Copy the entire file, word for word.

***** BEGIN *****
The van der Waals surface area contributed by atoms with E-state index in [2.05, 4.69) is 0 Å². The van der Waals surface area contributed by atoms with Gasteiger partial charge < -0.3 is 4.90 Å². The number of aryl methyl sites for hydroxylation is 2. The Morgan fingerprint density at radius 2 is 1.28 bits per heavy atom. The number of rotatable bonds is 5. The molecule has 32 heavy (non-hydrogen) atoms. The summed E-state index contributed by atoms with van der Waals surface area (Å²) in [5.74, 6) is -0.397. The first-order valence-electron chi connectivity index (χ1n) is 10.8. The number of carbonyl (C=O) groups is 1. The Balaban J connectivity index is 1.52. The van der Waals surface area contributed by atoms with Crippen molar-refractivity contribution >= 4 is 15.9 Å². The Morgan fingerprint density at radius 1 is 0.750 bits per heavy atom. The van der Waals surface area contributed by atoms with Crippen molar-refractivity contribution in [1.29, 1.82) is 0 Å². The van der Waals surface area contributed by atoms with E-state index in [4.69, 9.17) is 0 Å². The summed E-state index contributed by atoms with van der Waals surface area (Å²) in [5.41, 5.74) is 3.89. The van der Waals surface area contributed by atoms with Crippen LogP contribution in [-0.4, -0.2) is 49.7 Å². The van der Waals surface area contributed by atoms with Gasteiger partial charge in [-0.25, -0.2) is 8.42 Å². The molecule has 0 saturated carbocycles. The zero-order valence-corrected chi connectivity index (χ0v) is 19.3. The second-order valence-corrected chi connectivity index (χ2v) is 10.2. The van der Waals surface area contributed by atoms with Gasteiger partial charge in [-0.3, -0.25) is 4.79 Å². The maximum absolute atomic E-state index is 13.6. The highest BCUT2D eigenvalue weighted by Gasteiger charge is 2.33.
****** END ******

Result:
The van der Waals surface area contributed by atoms with E-state index in [2.05, 4.69) is 0 Å². The van der Waals surface area contributed by atoms with Gasteiger partial charge < -0.3 is 4.90 Å². The number of aryl methyl sites for hydroxylation is 2. The Morgan fingerprint density at radius 2 is 1.28 bits per heavy atom. The number of rotatable bonds is 5. The molecule has 32 heavy (non-hydrogen) atoms. The summed E-state index contributed by atoms with van der Waals surface area (Å²) in [5.74, 6) is -0.397. The first-order valence-electron chi connectivity index (χ1n) is 10.8. The number of carbonyl (C=O) groups is 1. The Balaban J connectivity index is 1.52. The van der Waals surface area contributed by atoms with Crippen molar-refractivity contribution >= 4 is 15.9 Å². The Morgan fingerprint density at radius 1 is 0.750 bits per heavy atom. The van der Waals surface area contributed by atoms with Crippen molar-refractivity contribution in [1.29, 1.82) is 0 Å². The van der Waals surface area contributed by atoms with E-state index in [4.69, 9.17) is 0 Å². The summed E-state index contributed by atoms with van der Waals surface area (Å²) in [5.41, 5.74) is 3.89. The van der Waals surface area contributed by atoms with Crippen LogP contribution in [-0.4, -0.2) is 49.7 Å². The van der Waals surface area contributed by atoms with Gasteiger partial charge in [-0.25, -0.2) is 8.42 Å². The molecule has 0 saturated carbocycles. The zero-order valence-corrected chi connectivity index (χ0v) is 19.3. The second-order valence-corrected chi connectivity index (χ2v) is 10.2. The van der Waals surface area contributed by atoms with Gasteiger partial charge in [-0.3, -0.25) is 4.79 Å². The maximum absolute atomic E-state index is 13.6. The highest BCUT2D eigenvalue weighted by Gasteiger charge is 2.33.